Parenting Plan Ontario
Gail Vaz-Oxlade is author of 16 books on finances and best known in her role as host of TV’s Til Debt Do Us Part, Princess and Money Moron.
Ask Gail Vaz-Oxlade
For most people divorce is less about legalities and more about kids, tax implications and making smart money decisions. Best-selling financial author Gail Vaz-Oxlade brings common sense wisdom to answer your questions about Separation Agreements and parenting plans Ontario.
Parenting Plan: Ontario
Writing a parenting plan is a big deal and also a significant task. It is a major section in your Separation Agreement.
There are many topics to consider when writing a parenting plan. From how you and your child’s other parent will make important decisions, where the kids will live, to when and where your child will eat dinner every day, parenting plans can be a wide-ranging document.
A good Parenting Plan will clearly describe how you and your child’s other parent will handle parenting together and how exactly to raise your children after getting divorced. A well-written parenting plan will make raising your kids after divorce much easier because it will act as a clear point of reference for what steps you each need to to take as you manage various parenting situations.
Your Plan should map out how you and your ex will communicate and how you will resolve issues without unnecessary conflict or consequences that will affect your children. The most important thing to keep in mind when creating your Parenting Plan is to keep every issue about your children and their personal well-being.
What makes a Good Parenting Plan?
A Parenting Plans is a legal document. It is the written agreement that maps out how you and your ex spouse, will still parent together. Your parenting plan will focus on such parenting arrangement as:
- child support and providing for your children’s needs
- how decisions about the children are made
- how information is shared between both parents
- where the children will live and when each parent will spend time with the child
- how children will have access to grandparents and other relatives
- how and where holidays and special occasions will be spent
- how new partners will be introduced to the children
- how other parenting issues may be addressed.
A good Parenting Plan is created first and foremost with the children’s interests and needs in mind. When negotiated and prepared properly, it will help to reduce conflict between you and your ex-spouse by setting out clear guidelines and expectations.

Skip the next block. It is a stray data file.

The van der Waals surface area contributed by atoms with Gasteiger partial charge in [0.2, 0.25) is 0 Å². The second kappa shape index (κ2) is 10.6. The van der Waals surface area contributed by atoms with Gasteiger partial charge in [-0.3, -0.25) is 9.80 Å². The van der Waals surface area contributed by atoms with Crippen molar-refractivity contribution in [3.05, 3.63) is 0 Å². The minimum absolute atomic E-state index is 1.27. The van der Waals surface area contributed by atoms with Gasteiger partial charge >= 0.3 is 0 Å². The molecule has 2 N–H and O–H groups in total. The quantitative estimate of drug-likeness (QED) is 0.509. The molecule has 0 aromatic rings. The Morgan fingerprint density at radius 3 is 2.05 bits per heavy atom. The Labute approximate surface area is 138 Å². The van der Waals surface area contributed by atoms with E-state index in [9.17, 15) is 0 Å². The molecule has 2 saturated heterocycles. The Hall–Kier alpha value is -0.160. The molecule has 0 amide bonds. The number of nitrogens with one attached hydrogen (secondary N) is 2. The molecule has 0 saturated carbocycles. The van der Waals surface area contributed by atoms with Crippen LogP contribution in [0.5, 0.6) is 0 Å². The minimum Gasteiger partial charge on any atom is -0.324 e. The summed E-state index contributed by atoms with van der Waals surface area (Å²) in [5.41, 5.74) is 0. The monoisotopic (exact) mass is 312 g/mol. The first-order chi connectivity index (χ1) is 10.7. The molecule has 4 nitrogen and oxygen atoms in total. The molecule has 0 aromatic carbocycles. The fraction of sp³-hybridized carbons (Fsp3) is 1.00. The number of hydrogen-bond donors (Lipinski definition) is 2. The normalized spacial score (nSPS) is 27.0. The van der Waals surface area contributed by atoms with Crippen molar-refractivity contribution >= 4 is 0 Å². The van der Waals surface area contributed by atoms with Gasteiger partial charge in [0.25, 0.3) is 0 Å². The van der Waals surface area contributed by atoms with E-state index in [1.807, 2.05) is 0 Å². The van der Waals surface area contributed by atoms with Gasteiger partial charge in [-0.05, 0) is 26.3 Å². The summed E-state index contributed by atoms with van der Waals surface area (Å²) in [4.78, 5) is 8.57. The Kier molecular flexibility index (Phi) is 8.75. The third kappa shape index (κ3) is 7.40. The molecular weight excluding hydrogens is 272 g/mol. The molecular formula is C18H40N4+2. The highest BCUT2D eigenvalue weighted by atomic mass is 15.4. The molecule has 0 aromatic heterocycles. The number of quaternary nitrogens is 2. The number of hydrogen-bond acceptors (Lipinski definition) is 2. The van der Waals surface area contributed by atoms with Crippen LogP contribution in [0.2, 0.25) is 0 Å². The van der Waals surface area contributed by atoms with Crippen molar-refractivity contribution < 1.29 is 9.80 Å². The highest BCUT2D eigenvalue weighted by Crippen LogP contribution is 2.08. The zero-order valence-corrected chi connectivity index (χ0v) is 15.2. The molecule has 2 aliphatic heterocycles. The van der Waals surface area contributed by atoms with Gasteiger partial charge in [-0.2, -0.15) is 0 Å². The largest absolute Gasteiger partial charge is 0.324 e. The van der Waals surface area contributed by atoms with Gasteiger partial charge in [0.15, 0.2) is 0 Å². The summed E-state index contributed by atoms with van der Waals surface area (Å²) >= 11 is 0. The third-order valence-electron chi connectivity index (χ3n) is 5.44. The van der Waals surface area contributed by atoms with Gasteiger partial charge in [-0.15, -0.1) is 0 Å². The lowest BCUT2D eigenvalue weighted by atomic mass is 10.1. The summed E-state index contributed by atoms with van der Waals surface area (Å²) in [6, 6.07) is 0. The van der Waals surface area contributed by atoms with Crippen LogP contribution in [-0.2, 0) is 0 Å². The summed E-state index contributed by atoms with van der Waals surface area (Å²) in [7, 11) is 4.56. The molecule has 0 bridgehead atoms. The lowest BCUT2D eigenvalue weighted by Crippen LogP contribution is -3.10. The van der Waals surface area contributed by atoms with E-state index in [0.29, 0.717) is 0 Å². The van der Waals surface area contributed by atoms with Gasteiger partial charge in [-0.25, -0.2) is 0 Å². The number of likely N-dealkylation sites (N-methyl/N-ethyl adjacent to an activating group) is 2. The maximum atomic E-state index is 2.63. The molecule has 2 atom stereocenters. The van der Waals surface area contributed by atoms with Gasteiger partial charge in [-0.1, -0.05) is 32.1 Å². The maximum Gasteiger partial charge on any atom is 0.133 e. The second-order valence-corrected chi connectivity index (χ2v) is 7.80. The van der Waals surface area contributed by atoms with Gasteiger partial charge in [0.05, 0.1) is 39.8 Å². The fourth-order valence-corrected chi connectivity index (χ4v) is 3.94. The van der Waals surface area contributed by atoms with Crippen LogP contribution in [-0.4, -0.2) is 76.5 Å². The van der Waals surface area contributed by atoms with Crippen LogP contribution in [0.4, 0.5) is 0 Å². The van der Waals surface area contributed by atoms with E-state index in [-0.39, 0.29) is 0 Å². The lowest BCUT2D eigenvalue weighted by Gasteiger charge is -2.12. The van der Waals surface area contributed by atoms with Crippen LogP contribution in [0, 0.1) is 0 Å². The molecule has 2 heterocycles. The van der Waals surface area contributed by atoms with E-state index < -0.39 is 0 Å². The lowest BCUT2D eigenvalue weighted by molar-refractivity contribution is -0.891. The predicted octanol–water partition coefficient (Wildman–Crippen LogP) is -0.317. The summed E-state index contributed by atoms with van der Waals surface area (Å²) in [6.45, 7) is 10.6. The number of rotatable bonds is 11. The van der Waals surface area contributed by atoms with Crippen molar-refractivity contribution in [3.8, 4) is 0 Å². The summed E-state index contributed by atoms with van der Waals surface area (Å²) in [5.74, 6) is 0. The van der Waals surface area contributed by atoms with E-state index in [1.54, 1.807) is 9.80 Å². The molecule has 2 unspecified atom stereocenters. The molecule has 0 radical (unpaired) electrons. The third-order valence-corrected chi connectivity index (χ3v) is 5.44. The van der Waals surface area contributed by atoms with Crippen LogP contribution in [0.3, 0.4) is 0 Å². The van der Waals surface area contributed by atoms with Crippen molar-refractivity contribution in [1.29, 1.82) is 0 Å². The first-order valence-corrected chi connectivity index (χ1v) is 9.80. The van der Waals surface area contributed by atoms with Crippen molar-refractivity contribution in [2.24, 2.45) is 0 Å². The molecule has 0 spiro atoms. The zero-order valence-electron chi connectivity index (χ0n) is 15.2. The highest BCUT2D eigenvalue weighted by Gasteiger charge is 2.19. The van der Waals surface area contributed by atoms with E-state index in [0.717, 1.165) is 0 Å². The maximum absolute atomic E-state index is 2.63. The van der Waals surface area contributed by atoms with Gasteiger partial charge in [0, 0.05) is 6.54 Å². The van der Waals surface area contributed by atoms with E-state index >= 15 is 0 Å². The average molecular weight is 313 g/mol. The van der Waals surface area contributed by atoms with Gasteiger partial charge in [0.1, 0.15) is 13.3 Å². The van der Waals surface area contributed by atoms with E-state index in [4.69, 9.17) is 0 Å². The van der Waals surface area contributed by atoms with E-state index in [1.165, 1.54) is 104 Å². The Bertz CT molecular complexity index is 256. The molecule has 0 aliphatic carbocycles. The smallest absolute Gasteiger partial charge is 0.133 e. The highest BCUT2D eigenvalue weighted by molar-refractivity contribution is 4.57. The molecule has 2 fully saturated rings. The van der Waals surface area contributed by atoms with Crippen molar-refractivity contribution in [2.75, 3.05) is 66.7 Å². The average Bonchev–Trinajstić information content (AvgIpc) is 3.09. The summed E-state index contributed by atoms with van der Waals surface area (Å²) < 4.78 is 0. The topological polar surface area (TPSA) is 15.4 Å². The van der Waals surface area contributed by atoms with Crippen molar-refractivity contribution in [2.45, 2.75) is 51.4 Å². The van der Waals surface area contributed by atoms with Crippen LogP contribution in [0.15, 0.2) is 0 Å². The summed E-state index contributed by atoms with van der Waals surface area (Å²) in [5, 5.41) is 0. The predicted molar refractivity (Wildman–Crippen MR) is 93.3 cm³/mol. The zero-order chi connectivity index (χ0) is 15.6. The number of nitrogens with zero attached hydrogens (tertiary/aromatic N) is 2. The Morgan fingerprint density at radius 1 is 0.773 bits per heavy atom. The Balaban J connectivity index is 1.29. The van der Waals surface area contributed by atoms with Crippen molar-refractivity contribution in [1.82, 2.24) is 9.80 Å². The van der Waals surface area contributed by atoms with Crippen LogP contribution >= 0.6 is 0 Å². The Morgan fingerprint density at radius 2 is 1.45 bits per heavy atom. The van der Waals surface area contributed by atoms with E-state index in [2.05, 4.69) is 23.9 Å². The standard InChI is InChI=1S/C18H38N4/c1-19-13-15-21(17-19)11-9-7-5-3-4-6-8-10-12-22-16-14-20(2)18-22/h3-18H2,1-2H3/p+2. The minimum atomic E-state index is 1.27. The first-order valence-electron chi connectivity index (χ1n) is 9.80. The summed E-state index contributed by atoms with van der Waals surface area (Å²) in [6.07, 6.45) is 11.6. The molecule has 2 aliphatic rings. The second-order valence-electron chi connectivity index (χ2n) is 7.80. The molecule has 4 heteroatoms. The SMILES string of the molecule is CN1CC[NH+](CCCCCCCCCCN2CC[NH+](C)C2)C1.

The Unofficial Rules of Divorce:
- Divorce gets prickly, even in the most amicable situation
- It’s often less about the legalities and more about the money
- People make expensive mistakes because they don’t make a plan
- Before you do anything, understand your rights, obligations & complexities
Child Support & Parenting Plans Ontario
Child Support in Ontario must be calculated according to the Ontario Child Support Guidelines. Both parents maintain the responsibility of financially supporting their children and that support is based on your income and the number of children involved. Child support will continue until your children are 18 years old or until they have completed their post-secondary education.
In Ontario, the government has created an office called the Family Responsibility Office (FRO), which enforces support payments if necessary. The FRO will require paying parents to make all support payments to the FRO who will, in turn, send the payment to the other parent.
If any payments are missed, the Family Responsibility Office will take action to enforce the order or agreement which can include the garnishing of wages, registering a lien against a property, taking money from a bank account, ordering a collection, cancelling a passport or suspending a driver’s license.
“Research has proven that children cope better with their parents’ separation if parents co-operate while negotiating their settlement arrangements (as opposed to litigating) and while preparing their Parenting Plan.”
The Top 3 Divorce Mistakes People Make
1. Hiring a lawyer before understanding all their negotiation options
2. Succumbing to emotions at the expense of their financial future
3. Not starting with a smart, legal and financially savvy go-forward plan